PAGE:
Trying to Get the Picture Right, 19 October 2013

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Good Evening:

Humbled Pie, who has a very good photography blog, recommended that I try converting one of my recent pictures into black-and-white. That sounded like a good idea to me, too! The picture comes from my photo essay of people at work in San Francisco. When I reexamined it, some little flaws in the original became obvious.

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I like to crop pictures to eliminate distractions, and it occurred to me that while I had straightened, cropped and adjusted the lighting and shadows, too much remained. In particular, the upper left corner was too red, distracting from the reddish tones in the lower half of the shot. So back to the virtual chopping block!

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A little better. One little issue; the red of the bus has become a distraction. Now for some experimenting.

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The first black-and-white is just the first shot in a simple conversion. Both shots diminish the reddish background, and the messenger and his bike seem to pop out of the background better. I have a slight preference for the cropped version because the upper left corner still proved problematic, but now I have an issue with both cropped pictures: are the man’s left foot and the bike’s front wheel too close to the edge of the composition? I honestly don’t know, but my instinct wants a little more space. But that would reintroduce the problem of the upper left corner.

Tough call. Good street photography poses so many challenges.

Finally, a happy accident. I was desaturating the photo in iPhoto to get rid of the color when my finger slipped off the mouse. I almost cursed my clumsiness until I saw something

Namely, this:

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It’s interesting! Removing most of the color in the background really draws attention to the foreground.

I’ll have to remember to try partial desaturation more often. Have a great weekend full of great pictures.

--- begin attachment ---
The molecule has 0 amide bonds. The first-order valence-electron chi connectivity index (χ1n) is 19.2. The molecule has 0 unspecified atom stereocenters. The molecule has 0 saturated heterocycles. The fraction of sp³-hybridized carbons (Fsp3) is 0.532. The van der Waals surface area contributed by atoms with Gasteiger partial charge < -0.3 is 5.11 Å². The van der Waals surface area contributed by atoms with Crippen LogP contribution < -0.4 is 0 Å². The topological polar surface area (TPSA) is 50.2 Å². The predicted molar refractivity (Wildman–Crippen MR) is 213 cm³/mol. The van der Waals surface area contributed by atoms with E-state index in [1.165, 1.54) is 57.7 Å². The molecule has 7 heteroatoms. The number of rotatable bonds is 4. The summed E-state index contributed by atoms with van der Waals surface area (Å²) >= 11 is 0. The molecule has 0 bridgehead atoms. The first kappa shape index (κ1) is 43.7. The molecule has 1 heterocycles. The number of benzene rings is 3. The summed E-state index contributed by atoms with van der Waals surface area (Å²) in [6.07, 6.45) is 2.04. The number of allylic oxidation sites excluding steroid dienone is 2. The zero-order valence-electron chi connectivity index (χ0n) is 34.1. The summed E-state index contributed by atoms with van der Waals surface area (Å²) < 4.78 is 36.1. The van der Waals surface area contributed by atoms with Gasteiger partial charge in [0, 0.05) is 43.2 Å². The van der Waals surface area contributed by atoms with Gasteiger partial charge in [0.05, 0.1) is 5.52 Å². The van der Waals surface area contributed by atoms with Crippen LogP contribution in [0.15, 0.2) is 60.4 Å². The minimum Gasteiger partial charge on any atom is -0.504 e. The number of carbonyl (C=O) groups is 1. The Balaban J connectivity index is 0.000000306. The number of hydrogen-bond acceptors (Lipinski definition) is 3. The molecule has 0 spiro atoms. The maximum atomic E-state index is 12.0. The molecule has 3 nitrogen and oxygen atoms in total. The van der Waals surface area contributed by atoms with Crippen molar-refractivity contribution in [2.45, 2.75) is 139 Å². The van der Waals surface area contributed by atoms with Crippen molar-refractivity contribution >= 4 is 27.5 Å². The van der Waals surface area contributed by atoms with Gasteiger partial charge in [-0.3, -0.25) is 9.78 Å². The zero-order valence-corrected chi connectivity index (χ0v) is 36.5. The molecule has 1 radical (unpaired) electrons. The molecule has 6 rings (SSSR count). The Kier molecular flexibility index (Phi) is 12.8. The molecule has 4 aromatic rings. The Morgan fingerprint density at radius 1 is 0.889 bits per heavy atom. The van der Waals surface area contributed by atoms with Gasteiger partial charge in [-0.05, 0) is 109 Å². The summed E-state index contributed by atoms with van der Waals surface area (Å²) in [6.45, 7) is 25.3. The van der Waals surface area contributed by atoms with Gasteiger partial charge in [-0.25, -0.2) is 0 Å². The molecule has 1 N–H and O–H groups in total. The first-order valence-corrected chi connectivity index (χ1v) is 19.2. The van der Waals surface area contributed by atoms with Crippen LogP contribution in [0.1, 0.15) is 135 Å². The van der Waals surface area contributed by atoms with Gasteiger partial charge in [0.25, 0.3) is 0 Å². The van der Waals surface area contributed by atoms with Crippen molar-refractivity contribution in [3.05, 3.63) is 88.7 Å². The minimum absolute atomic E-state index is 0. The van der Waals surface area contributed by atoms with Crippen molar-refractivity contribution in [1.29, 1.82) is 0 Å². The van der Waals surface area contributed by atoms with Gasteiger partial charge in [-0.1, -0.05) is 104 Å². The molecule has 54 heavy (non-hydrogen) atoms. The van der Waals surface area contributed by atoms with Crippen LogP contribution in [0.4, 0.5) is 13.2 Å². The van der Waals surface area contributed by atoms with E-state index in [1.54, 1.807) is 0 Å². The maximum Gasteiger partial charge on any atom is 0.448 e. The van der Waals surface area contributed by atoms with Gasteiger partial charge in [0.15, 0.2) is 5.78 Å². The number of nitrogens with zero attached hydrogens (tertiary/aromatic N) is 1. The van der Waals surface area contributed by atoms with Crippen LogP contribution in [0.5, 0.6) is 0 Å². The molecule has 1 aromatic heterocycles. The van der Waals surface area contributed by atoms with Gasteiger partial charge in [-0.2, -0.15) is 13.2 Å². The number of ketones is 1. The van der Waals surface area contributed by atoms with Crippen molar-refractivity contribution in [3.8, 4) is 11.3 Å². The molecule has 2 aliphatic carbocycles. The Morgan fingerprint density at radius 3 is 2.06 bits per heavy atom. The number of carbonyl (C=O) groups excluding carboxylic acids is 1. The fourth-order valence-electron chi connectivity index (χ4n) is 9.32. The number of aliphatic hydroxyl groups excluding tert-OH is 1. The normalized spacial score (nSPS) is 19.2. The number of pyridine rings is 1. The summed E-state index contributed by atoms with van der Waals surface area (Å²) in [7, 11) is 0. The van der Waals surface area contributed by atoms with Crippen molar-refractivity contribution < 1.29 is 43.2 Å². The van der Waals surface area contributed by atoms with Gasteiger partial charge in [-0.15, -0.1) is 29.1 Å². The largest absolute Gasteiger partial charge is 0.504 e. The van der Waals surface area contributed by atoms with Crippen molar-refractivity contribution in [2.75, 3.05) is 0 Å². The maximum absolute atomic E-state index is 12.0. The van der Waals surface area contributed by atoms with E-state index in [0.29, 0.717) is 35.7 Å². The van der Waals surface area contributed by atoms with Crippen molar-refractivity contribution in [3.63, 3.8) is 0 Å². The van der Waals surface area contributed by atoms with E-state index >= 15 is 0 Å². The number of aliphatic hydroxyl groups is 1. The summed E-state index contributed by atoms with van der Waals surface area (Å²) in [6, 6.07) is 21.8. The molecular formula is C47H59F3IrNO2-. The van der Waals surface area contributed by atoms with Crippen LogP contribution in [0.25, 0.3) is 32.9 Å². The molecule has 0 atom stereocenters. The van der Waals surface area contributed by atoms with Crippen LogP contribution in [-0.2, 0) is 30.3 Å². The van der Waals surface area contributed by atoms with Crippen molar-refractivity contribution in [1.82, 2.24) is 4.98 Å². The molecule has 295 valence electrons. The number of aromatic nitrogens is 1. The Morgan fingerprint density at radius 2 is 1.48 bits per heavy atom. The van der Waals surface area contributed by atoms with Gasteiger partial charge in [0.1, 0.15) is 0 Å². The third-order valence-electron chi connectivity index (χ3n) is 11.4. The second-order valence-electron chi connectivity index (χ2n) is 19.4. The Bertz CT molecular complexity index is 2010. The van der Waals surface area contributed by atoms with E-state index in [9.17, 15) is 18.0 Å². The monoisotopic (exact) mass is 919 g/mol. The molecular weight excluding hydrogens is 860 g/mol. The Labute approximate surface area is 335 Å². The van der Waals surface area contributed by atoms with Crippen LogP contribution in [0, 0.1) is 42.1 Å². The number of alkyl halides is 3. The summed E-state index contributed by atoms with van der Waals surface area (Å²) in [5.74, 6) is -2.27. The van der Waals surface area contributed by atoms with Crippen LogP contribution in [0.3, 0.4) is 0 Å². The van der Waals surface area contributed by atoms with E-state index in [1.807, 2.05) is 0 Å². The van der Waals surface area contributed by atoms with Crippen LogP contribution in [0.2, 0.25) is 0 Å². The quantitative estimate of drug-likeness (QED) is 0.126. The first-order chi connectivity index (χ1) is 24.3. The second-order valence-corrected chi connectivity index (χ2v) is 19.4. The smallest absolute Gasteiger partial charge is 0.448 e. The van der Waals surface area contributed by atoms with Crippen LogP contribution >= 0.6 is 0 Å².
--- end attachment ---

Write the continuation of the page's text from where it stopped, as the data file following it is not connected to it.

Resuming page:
Vonn Scott Bair

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2 responses »

  1. I think they all look great. Personally, I think the B&W works really well in many circumstances, but most especially for street shots. I think your instincts about the cropped image are good. We can sometimes crop the spontaneity out of our compositions trying to create the perfect photograph. The man with the cigarette on the bench is the primary compositional element and, in my opinion, is in better position (closer to a balanced rule of thirds position) in the original image. The bus, the contrast of different background architecture, the electric transit powerlines, the 92, the pole, even the distant crane, are all playing a terrific supporting role in telling the messenger’s story.

    That being said the original color image is a very fine image with the reds in the jacket/ bus and the blue bicycle being in stark contrast to their monochromatic surroundings. It is a fine image either way. However I do think the contrast of the B&W image does make the composition pop. Again, that is just an opinion. You have to be true to yourself and create images that please you, the artist. Good job!

    • Humbled Pie: Thank you for taking the time to write and offer such terrific feedback. It would certainly be nice if the world would prove so considerate as to create perfect scenes and save us photographers much trouble. Perhaps the biggest trouble/convenience of modern photography consists of the seeming infinite variety of means of editing our shots, which gives us infinite opportunities to improve OR botch the results. In my case, this results in pictures like this one, where I can produce a variety of near-great photographs, and must decide which flaws I can tolerate. Vonn Scott Bair

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